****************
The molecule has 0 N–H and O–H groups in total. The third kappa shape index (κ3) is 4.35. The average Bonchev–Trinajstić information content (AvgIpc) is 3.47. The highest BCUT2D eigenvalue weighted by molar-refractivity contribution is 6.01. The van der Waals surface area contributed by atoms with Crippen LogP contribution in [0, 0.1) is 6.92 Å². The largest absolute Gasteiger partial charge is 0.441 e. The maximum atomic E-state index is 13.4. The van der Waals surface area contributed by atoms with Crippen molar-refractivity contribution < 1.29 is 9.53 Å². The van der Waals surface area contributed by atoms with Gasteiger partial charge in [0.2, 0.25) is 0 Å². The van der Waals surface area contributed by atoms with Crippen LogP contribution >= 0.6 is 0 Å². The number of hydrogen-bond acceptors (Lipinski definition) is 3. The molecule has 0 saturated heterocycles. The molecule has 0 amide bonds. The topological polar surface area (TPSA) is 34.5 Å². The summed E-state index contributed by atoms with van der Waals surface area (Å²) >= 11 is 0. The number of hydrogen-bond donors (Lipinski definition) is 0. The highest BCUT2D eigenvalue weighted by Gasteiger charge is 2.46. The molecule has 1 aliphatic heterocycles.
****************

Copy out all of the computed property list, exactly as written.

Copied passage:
The molecule has 0 N–H and O–H groups in total. The third kappa shape index (κ3) is 4.35. The average Bonchev–Trinajstić information content (AvgIpc) is 3.47. The highest BCUT2D eigenvalue weighted by molar-refractivity contribution is 6.01. The van der Waals surface area contributed by atoms with Crippen LogP contribution in [0, 0.1) is 6.92 Å². The largest absolute Gasteiger partial charge is 0.441 e. The maximum atomic E-state index is 13.4. The van der Waals surface area contributed by atoms with Crippen molar-refractivity contribution < 1.29 is 9.53 Å². The van der Waals surface area contributed by atoms with Gasteiger partial charge in [0.2, 0.25) is 0 Å². The van der Waals surface area contributed by atoms with Crippen LogP contribution >= 0.6 is 0 Å². The number of hydrogen-bond acceptors (Lipinski definition) is 3. The molecule has 0 saturated heterocycles. The molecule has 0 amide bonds. The topological polar surface area (TPSA) is 34.5 Å². The summed E-state index contributed by atoms with van der Waals surface area (Å²) >= 11 is 0. The number of hydrogen-bond donors (Lipinski definition) is 0. The highest BCUT2D eigenvalue weighted by Gasteiger charge is 2.46. The molecule has 1 aliphatic heterocycles.